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Jodi Peterson | Aug 09, 2011 12:00 AM

After two decades of restoration, roughly 1,700 gray wolves now roam the Northern Rockies. But constant court battles over their management led Congress to end federal protection in May, using a budget rider to sidestep the Endangered Species Act (see our May 30 story).

Last week, U.S. District Judge Donald Molloy unhappily upheld the rider, citing precedent set by the 9th U.S. Circuit Court of Appeals but noting that Congress' action showed "disrespect for the fundamental rule of law." Kierán Suckling, head of the Center for Biological Diversity, one of the groups that challenged the rider, told the Lewiston Tribune, “(Molloy) is laying out a road map on how to appeal his own ruling and take it all the way to the Supreme Court.” And today, the Alliance for the Wild Rockies, Friends of the Clearwater and WildEarth Guardians took the first step, appealing Molloy's ruling. The Missoulian reports:

(Michael Garrity of Alliance for the Wild Rockies)  added that federal District Judge Donald Molloy's ruling - released late Wednesday - appeared to give plenty of reasons for its own overturning.

"What Judge Molloy said was he was following 9th Circuit precedent," Garrity said on Thursday. "The 9th Circuit can overturn its own precedent."

Meanwhile, Idaho's wolf-hunting season is slated to begin Aug. 30; Montana's starts in early September. The appeal probably won't block either hunt. And the Interior Department finally agreed on a management plan with Wyoming. Outside Yellowstone National Park, wolves in northwest Wyoming would be considered “trophy game”; in the rest of the state they could be shot on sight year-round.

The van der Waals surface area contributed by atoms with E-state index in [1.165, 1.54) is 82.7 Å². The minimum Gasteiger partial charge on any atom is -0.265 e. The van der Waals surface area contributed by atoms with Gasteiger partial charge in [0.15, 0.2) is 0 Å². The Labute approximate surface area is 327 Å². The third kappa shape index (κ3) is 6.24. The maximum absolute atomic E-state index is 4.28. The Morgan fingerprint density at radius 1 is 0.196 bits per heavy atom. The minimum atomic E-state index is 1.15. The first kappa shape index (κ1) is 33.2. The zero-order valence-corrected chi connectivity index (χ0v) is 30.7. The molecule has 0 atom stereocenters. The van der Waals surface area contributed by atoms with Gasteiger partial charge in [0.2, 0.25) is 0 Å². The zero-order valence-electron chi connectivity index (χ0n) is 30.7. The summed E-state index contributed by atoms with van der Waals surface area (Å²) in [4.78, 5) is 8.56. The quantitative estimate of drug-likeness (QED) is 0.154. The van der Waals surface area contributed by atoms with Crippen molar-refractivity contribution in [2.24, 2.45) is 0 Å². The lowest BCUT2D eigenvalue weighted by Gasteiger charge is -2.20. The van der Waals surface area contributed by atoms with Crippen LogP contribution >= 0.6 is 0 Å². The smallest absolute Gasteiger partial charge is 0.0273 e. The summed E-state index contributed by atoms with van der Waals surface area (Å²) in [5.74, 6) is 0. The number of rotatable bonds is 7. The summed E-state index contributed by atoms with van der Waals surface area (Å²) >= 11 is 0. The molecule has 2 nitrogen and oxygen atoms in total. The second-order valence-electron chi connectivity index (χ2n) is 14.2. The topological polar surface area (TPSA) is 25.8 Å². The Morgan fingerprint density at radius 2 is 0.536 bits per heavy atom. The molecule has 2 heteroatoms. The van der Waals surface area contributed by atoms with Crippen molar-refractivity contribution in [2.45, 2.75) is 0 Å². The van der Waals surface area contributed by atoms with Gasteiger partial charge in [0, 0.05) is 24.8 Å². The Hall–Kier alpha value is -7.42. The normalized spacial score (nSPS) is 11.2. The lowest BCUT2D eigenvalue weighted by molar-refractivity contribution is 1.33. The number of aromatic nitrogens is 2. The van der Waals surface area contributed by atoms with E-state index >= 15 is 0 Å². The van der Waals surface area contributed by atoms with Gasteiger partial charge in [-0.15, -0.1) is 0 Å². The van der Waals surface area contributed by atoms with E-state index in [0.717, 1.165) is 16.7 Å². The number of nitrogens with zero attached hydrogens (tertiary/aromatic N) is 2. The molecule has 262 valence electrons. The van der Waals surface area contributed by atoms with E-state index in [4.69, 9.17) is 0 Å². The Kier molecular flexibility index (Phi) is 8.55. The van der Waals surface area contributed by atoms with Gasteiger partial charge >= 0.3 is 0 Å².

While the number of wolves has been on a steady trajectory up (at least until now), the number of salmon has been dropping for decades.

Once, 16 million spawning salmon returned to the Northwest’s Columbia River Basin each year; now, only a small number do. Biologists recommend removing four dams on the Lower Snake River, but those dams provide 1,000 megawatts of power and a 140-mile barge corridor, so the federal agencies involved have resisted. For two decades, Federal District Court Judge James Redden has struck down the agencies' salmon recovery plans, questioning their legal and scientific merit (see our 2009 story "Salmon Salvation"). He's ordered dam operators to spill more water during spring to help young salmon, and says that if the runs don't recover, dam removal must be an option.

In early August, Judge Redden shot down another salmon plan for the Northwest, saying it does not clearly specify how it will improve habitat. The judge gave the agencies until January 2014 to try again; it's time for them to seriously consider dam removal, he told The Oregonian, since they have "fail(ed) to follow through with their commitments to hydropower modifications proven to increase survival."


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